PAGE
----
reason, he said, that the young don't read Carlyle.
A crusty old grumbler who lost his temper if the
porridge was cold, why should he preach to us?
was what Mr. Bankes understood that young
people said nowadays. It was a thousand pities
if you thought, as he did, that Carlyle was one of
the great teachers of mankind. Lily was ashamed
to say that she had not read Carlyle since she was
at school. But in her opinion one liked Mr.
Ramsay all the better for thinking that if his
little finger ached the whole world must come to
an end. It was not that she minded. For who
could be deceived by him? He asked you quite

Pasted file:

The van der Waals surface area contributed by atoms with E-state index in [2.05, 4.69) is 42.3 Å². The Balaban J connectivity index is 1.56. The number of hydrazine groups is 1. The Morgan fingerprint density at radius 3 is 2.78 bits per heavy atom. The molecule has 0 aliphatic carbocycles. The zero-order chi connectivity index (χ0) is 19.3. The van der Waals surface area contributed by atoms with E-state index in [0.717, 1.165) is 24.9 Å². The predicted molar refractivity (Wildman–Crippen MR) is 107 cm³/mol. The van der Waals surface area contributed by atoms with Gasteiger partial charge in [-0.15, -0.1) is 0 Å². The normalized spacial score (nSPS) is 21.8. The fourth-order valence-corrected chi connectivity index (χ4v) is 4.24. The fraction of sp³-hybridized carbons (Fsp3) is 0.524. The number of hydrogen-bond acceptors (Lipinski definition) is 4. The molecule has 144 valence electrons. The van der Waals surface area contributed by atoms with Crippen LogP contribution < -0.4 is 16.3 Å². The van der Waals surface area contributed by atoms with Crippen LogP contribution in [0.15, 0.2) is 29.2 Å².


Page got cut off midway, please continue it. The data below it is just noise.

openly to flatter him, to admire him, his little
dodges deceived nobody. What she disliked was
his narrowness, his blindness, she said, looking
"A bit of a hypocrite? " Mr. Bankes sug-
gested, looking, too, at Mr. Ramsay's back, for was
he not thinking of his friendship, and of Cam
refusing to give him a flower, and of all those
boys and girls, and his own house, full of comfort,
but, since his wife's death, quiet rather? Of
course, he had his work. . , . All the same, he
rather wished Lily to agree that Ramsay was, as
he said, " a bit of a hypocrite ".
Lily Briscoe went on putting away her brushes,
looking up, looking down. Looking up, there